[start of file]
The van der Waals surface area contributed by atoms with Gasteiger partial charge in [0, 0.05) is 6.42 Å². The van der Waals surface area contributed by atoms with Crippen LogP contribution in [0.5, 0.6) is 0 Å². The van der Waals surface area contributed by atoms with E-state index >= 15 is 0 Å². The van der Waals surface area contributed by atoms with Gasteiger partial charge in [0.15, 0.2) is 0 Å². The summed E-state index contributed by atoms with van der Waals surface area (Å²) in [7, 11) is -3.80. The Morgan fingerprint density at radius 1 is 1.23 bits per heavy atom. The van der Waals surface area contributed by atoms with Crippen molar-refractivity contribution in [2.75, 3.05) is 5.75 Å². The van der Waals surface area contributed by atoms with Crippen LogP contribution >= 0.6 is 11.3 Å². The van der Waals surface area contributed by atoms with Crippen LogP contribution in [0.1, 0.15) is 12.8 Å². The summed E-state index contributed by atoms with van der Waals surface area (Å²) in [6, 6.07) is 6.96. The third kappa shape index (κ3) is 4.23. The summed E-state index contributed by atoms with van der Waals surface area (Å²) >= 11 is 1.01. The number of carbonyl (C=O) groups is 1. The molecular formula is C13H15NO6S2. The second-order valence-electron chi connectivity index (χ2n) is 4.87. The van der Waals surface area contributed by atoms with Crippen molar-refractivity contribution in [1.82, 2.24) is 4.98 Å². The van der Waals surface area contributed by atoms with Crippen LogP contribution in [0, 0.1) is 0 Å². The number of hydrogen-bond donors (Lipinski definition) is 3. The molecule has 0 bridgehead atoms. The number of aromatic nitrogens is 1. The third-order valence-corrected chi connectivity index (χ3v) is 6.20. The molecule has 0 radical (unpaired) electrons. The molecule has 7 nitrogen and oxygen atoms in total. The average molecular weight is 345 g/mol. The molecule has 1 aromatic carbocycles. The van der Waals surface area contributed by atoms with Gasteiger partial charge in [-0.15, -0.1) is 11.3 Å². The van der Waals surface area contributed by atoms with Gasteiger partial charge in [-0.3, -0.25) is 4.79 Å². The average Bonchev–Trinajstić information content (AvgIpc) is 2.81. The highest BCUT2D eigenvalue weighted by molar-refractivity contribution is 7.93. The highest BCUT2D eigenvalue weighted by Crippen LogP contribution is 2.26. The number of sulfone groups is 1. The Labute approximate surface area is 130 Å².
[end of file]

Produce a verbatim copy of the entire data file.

The van der Waals surface area contributed by atoms with Gasteiger partial charge in [0, 0.05) is 6.42 Å². The van der Waals surface area contributed by atoms with Crippen LogP contribution in [0.5, 0.6) is 0 Å². The van der Waals surface area contributed by atoms with E-state index >= 15 is 0 Å². The van der Waals surface area contributed by atoms with Gasteiger partial charge in [0.15, 0.2) is 0 Å². The summed E-state index contributed by atoms with van der Waals surface area (Å²) in [7, 11) is -3.80. The Morgan fingerprint density at radius 1 is 1.23 bits per heavy atom. The van der Waals surface area contributed by atoms with Crippen molar-refractivity contribution in [2.75, 3.05) is 5.75 Å². The van der Waals surface area contributed by atoms with Crippen LogP contribution >= 0.6 is 11.3 Å². The van der Waals surface area contributed by atoms with Crippen LogP contribution in [0.1, 0.15) is 12.8 Å². The summed E-state index contributed by atoms with van der Waals surface area (Å²) in [6, 6.07) is 6.96. The third kappa shape index (κ3) is 4.23. The summed E-state index contributed by atoms with van der Waals surface area (Å²) >= 11 is 1.01. The number of carbonyl (C=O) groups is 1. The molecular formula is C13H15NO6S2. The second-order valence-electron chi connectivity index (χ2n) is 4.87. The van der Waals surface area contributed by atoms with Crippen molar-refractivity contribution in [1.82, 2.24) is 4.98 Å². The van der Waals surface area contributed by atoms with Crippen LogP contribution in [0, 0.1) is 0 Å². The number of hydrogen-bond donors (Lipinski definition) is 3. The molecule has 0 bridgehead atoms. The number of aromatic nitrogens is 1. The third-order valence-corrected chi connectivity index (χ3v) is 6.20. The molecule has 0 radical (unpaired) electrons. The molecule has 7 nitrogen and oxygen atoms in total. The average molecular weight is 345 g/mol. The molecule has 1 aromatic carbocycles. The van der Waals surface area contributed by atoms with Gasteiger partial charge in [-0.15, -0.1) is 11.3 Å². The van der Waals surface area contributed by atoms with Gasteiger partial charge in [-0.3, -0.25) is 4.79 Å². The average Bonchev–Trinajstić information content (AvgIpc) is 2.81. The highest BCUT2D eigenvalue weighted by molar-refractivity contribution is 7.93. The highest BCUT2D eigenvalue weighted by Crippen LogP contribution is 2.26. The number of sulfone groups is 1. The Labute approximate surface area is 130 Å².